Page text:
Carl Ade, assistant professor in the kinesiology department and member of the Johnson Cancer Research Center, earned his doctorate in physiology from K-State’s College of Veterinary Medicine. Upon graduating, Ade joined the faculty at the University of Oklahoma in 2013 and began studying the peripheral vascular responses to exercise in cancer survivors previously treated with adjuvant chemotherapy. While at the University of Oklahoma, he became a member of the Stephenson Cancer Center.
In 2016, Ade returned to K-State and has continued in cancer treatment-related cardiotoxicity while expanding his research interests into the physiological consequences of long-duration spaceflight.
Current projects in the Clinical Integrative Physiology Laboratory, with Ade as director, include the evaluation of macro- and microvascular endothelial function in cancer patients during anthracycline-based chemotherapy; Jacob Caldwell, doctoral student in Ade’s lab, is evaluating the effects of dietary nitrates on blood pressure and blood flow control in hypertensive patients; and Ade is collaborating with Thomas Barstow, professor of kinesiology, to determine the fitness for duty standards for the next generation long-duration NASA missions.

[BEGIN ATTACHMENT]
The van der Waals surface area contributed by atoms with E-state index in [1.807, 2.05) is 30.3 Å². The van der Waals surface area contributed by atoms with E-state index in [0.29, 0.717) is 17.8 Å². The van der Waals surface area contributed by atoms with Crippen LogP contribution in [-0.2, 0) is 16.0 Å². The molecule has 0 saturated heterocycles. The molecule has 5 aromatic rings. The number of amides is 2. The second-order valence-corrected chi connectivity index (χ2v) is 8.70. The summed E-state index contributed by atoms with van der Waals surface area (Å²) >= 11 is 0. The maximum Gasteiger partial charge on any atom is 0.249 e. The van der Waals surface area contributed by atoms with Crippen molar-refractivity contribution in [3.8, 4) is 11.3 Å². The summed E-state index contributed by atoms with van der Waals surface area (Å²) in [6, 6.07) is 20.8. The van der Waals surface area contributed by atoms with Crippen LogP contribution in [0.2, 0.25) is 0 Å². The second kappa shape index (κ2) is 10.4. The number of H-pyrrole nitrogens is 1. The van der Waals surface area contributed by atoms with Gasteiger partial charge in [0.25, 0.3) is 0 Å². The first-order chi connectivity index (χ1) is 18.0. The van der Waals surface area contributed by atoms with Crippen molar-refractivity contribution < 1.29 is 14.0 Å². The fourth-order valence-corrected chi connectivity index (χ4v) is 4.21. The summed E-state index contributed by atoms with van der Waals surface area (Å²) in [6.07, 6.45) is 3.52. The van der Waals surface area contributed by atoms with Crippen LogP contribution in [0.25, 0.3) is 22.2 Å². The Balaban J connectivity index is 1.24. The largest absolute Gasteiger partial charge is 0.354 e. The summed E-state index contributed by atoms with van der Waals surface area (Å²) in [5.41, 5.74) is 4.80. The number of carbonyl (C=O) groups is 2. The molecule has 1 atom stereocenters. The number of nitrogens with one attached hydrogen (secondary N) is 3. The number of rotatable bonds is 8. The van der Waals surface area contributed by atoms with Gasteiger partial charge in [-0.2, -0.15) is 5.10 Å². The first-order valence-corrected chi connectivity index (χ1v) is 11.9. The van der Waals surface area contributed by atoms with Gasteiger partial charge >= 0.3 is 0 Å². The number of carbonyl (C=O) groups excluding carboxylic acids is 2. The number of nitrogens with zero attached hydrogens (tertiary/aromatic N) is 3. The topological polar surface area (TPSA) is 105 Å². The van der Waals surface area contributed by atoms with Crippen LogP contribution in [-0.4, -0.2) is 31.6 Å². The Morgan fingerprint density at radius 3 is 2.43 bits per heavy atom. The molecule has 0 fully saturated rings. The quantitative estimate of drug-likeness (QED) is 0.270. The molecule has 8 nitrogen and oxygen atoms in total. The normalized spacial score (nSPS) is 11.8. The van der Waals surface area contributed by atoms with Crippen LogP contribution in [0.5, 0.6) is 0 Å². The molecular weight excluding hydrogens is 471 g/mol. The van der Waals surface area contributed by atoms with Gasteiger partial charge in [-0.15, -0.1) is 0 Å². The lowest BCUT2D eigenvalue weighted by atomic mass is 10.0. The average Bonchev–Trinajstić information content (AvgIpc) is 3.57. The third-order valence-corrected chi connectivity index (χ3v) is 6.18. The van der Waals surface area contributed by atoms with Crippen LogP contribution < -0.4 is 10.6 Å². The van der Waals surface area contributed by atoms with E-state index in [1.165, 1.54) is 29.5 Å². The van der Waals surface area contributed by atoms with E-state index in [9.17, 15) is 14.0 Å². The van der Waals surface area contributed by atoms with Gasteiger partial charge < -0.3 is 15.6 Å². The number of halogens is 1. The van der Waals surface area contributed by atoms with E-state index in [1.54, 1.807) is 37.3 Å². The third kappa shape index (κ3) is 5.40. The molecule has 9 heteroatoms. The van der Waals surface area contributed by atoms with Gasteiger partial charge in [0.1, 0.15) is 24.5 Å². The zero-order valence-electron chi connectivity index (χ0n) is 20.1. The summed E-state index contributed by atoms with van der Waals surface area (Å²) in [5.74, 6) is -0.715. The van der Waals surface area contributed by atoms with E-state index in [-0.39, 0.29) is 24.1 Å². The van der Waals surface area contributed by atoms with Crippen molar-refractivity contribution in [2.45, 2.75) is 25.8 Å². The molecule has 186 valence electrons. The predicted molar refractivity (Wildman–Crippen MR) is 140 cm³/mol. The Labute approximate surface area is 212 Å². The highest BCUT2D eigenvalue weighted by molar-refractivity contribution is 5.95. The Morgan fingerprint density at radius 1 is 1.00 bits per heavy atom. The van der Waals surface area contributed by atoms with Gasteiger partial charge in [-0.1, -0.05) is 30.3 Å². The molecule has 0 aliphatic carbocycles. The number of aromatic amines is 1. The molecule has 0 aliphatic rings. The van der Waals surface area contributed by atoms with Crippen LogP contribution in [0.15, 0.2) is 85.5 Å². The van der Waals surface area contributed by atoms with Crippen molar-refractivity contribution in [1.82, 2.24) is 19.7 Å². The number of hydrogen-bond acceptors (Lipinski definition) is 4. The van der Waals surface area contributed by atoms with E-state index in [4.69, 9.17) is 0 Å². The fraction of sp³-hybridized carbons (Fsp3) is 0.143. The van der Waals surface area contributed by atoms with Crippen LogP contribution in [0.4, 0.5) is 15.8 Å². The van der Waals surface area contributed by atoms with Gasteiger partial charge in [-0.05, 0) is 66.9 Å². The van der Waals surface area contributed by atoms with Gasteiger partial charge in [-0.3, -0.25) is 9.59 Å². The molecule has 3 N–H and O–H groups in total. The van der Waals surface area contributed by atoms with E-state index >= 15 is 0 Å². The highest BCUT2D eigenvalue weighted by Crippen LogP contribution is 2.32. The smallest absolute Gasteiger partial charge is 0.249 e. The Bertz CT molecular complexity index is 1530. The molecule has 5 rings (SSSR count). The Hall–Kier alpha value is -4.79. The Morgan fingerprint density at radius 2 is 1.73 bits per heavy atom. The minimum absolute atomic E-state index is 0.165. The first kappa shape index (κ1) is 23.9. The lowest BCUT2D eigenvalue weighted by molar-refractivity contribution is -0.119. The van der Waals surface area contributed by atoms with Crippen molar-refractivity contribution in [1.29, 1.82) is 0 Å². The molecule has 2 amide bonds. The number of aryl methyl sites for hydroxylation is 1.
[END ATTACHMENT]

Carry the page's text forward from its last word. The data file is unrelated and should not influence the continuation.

The long-term goal of Ade’s research is to expand understanding of three things: first, the important changes in physiological function with cancer and cancer-associated treatments, chemotherapy, immunotherapy, hormone deprivation and radiation, for example; long-duration spaceflight; and cardiovascular disease. Second, the biological mechanisms that mediate these changes; and third, the efficacy of interventions, both lifestyle and pharmacologic, for mitigating or reversing these changes in physiological function.